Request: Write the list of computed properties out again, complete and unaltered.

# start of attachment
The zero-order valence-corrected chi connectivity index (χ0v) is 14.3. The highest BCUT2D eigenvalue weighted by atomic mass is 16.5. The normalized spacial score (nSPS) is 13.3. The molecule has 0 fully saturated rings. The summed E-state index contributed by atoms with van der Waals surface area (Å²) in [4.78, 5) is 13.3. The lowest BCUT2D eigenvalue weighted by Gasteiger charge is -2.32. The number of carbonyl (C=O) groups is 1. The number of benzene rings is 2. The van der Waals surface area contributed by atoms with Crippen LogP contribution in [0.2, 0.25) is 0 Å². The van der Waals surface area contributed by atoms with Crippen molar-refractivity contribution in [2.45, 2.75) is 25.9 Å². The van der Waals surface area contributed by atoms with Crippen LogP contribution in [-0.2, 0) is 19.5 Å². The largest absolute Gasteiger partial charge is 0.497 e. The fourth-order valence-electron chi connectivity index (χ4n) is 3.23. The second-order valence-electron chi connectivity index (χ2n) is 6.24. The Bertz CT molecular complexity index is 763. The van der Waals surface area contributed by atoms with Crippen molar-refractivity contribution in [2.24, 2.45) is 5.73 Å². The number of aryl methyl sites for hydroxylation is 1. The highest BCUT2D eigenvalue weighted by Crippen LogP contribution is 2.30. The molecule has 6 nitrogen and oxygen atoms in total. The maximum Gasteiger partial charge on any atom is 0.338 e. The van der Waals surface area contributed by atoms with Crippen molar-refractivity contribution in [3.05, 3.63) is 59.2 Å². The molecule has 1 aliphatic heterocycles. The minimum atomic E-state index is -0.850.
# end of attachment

The zero-order valence-corrected chi connectivity index (χ0v) is 14.3. The highest BCUT2D eigenvalue weighted by atomic mass is 16.5. The normalized spacial score (nSPS) is 13.3. The molecule has 0 fully saturated rings. The summed E-state index contributed by atoms with van der Waals surface area (Å²) in [4.78, 5) is 13.3. The lowest BCUT2D eigenvalue weighted by Gasteiger charge is -2.32. The number of carbonyl (C=O) groups is 1. The number of benzene rings is 2. The van der Waals surface area contributed by atoms with Crippen LogP contribution in [0.2, 0.25) is 0 Å². The van der Waals surface area contributed by atoms with Crippen molar-refractivity contribution in [2.45, 2.75) is 25.9 Å². The van der Waals surface area contributed by atoms with Crippen LogP contribution in [-0.2, 0) is 19.5 Å². The largest absolute Gasteiger partial charge is 0.497 e. The fourth-order valence-electron chi connectivity index (χ4n) is 3.23. The second-order valence-electron chi connectivity index (χ2n) is 6.24. The Bertz CT molecular complexity index is 763. The van der Waals surface area contributed by atoms with Crippen molar-refractivity contribution in [2.24, 2.45) is 5.73 Å². The number of aryl methyl sites for hydroxylation is 1. The highest BCUT2D eigenvalue weighted by Crippen LogP contribution is 2.30. The molecule has 6 nitrogen and oxygen atoms in total. The maximum Gasteiger partial charge on any atom is 0.338 e. The van der Waals surface area contributed by atoms with Crippen molar-refractivity contribution in [3.05, 3.63) is 59.2 Å². The molecule has 1 aliphatic heterocycles. The minimum atomic E-state index is -0.850.